• LABEL:sec:properties covers the meta-theory of our formalisation and we show that our type system is safe by proving subject reduction (LABEL:thm:subject-reduction), progress (LABEL:thm:progress), protocol conformance (LABEL:cor:usage_conformance) and protocol completion (LABEL:lemma:protocol_completion).

  • Papaya Tool. LABEL:sec:implementation presents the Papaya tool, an implementation of our type system for Scala. Protocols are expressed as Scala objects and are added to Scala classes with the @Typestate annotation. Following the formalisation, our implementation allows for unrestricted aliasing, where objects are checked if they conform and complete their declared protocols.

  • The BankAccount Example. We illustrate our work with a running example (starting in creftype 2), which features aliasing. We show how the program is typed in our type system (from creftype 4) and we implement it in Scala (in LABEL:sec:implementation) where use Papaya to perform typestate checking.

In LABEL:sec:relatedwork we discuss related work on typestates and aliasing. Finally, in LABEL:sec:conclusion we conclude the paper and present ideas for future work.

2. Overview

We introduce our approach with an example, which is inspired by (Jakobsen2020). The example is shown using the calculus that will be defined in creftype 3 with the addition of some base types and operations on those. For completeness, since the calculus requires a formal parameter for all methods, one could pass the unit value as an argument. For readability we omit the argument instead. Consider the class BankAccount shown in creftype 1. It is a simple wrapper class around a field storing an amount of money. Notice that there is an implicit ordering of method calls, which the programmer might assume will be followed when using the class: the amount of money should be set prior to using the value of the field, and interest should be applied after setting the money; finally, the money variable should only be read after both setting the money and applying the interest has occurred, so that an intermediate value is not returned.

1class BankAccount[{setMoney;
2                  {applyInterest;
3                  {getMoney; end}}}] {
4  val amount:float;
5  fun setMoney(d:float):void  {
6    this.amount = d;
7  }
8  fun getMoney():float {
9    this.amount;
10  }
11  fun applyInterest(rate:float) {
12    this.amount = this.amount * rate;
13  }
Listing 1: Wrapper class around an amount of money

We can express this implicit order of method calls as an explicit usage:

where denotes that a method where can be called, with the continuation usage . This usage states that the first method called should be setMoney, followed by a call to applyInterest and finally one to getMoney. We introduce two additional classes as shown in creftypeplural 32. The SalaryManager class adds money to a BankAccount and applies a fixed interest rate. The DataStorage class fetches the value of a BankAccount and stores it in a database.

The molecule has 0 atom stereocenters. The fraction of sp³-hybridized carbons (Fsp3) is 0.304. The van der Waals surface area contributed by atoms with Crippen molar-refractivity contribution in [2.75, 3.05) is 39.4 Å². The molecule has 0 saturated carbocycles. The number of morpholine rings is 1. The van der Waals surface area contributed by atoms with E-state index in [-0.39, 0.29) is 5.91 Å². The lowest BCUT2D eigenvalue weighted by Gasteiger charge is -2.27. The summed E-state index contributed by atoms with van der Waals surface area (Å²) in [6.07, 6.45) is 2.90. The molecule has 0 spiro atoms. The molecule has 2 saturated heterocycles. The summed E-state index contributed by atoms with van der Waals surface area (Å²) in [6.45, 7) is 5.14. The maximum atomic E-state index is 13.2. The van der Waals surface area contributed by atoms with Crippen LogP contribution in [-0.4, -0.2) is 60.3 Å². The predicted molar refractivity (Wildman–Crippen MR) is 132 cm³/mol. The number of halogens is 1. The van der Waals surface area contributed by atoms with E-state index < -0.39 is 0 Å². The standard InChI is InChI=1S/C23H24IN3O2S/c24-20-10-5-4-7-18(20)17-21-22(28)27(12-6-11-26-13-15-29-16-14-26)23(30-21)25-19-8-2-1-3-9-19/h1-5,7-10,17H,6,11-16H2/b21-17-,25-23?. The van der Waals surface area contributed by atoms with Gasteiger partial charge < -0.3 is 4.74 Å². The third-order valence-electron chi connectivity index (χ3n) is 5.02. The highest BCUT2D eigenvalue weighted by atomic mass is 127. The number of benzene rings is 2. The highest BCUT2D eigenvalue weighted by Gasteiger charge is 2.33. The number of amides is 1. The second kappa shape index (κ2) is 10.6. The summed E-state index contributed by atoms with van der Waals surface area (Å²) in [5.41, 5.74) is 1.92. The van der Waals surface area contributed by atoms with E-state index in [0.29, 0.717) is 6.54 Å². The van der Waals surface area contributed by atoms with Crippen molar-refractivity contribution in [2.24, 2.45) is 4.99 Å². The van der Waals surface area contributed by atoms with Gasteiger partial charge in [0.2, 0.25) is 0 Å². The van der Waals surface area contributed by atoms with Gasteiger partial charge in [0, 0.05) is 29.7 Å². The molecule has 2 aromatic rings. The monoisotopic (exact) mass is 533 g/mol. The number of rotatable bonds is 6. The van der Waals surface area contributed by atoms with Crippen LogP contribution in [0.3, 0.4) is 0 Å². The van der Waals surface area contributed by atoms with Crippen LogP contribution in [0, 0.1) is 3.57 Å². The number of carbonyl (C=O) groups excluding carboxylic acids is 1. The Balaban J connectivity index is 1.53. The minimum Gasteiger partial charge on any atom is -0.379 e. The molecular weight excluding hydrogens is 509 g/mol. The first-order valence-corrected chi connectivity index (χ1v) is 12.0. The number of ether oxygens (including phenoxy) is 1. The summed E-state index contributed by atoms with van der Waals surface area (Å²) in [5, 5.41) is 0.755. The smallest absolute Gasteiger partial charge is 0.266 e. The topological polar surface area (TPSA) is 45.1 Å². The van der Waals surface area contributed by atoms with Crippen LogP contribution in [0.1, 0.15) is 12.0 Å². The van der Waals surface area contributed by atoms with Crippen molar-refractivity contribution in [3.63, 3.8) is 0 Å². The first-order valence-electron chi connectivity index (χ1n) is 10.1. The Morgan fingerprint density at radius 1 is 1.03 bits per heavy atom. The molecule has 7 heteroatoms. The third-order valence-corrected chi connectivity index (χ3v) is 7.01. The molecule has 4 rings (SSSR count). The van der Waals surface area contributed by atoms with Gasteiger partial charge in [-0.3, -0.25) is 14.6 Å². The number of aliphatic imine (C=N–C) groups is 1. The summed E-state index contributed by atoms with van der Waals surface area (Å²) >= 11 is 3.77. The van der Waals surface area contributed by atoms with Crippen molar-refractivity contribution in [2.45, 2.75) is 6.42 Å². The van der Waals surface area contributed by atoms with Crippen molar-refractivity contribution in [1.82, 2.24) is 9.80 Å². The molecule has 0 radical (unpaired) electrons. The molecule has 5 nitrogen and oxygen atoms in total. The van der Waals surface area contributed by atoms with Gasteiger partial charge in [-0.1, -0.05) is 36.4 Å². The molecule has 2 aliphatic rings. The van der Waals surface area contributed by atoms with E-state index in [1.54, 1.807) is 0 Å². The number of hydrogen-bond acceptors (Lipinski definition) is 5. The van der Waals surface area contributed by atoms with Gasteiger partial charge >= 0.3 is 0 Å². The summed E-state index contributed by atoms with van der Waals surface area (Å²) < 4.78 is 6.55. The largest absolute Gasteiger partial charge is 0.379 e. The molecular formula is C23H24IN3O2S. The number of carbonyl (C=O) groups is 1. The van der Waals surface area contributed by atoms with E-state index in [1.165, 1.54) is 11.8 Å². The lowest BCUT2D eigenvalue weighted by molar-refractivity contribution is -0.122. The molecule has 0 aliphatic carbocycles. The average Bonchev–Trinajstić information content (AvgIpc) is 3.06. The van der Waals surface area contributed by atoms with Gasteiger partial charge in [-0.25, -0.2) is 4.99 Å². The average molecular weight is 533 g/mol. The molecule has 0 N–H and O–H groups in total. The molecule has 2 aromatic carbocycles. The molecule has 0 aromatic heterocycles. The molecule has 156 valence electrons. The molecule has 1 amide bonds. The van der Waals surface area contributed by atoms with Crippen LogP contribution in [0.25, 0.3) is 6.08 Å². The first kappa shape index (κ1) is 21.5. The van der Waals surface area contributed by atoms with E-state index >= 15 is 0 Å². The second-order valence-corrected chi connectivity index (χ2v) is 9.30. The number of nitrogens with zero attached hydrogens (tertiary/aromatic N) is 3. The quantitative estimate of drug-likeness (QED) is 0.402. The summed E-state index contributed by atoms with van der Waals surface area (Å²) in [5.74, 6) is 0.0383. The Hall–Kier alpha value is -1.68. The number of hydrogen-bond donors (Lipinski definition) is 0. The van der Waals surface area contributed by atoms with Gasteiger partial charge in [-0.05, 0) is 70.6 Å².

15class SalaryManager[{setAccount;
16                    {addSalary; end}}] {
17  val account:BankAccount
18  fun setAccount(ms:BankAccount):void {
19    this.account = ms;
20  }
21  fun addSalary(amount:float) {
22    this.account.setMoney(amount);
23    this.account.applyInterest(1.05);
24  }
Listing 2: Salary manager that adds funds to a BankAccount object
26class DataStorage[{setAccount;
27                  {store; end}}] {
28  val account:BankAccount
29  fun setAccount(ms:BankAccount):void {
30    this.account = ms;
31  }
32  fun store() {
33    this.account.getMoney();
34    // store value in database
35  }
Listing 3: Data storage class that reads the funds of a BankAccount object

Note that in the three classes we defined so far, there is no explicit mentioning of possible aliasing. However, as shown in creftype 4, an instance of class BankAccount can be aliased and shared between the manager and data store, as long as the joined operations on the instance respect its usage.

37account = new BankAccount;
38manager = new SalaryManager;
39db = new DataStorage;
Listing 4: Aliasing of a BankAccount object

If we were to swap lines 4 and 4, then they would no longer follow the protocol, as the data store would call getMoney before setMoney and applyInterest were called.

3. The Language

We introduce an object-oriented calculus with classes and enumeration types, similar to previous work on Mungo (Kouzapas2016TypecheckingStMungo; Kouzapas2018TypecheckingJava; Dardhaetal2017; BravettiBehaviouralTypes2020; VoineaDG20). The syntax of terms is shown in creftype 0(a). For a sequence we write and let . A program is a list of class and enum-definitions , followed by a class Main which contains the main method. A class definition contains the initial protocol, or usage , field declarations and method declarations . For expressions, the language supports assignment, object initialisation, method calls (on fields, parameters or on the object itself). Note that for simplicity and readability of typing rules later on, method calls and field access use an object-reference as the target, thus call-chaining and nested field access is not allowed. However, the language can be easily extended to facilitate these features, requiring an extra object look-up in the relevant typing rules. The only object reference that can occur in program text is the this reference. The language also supports control structures (conditionals, loops, and sequential composition) and match expressions (switch on an enumeration type). Loops are formalised with a jump-style loop with labelled expressions and continue statements in line with Mungo work.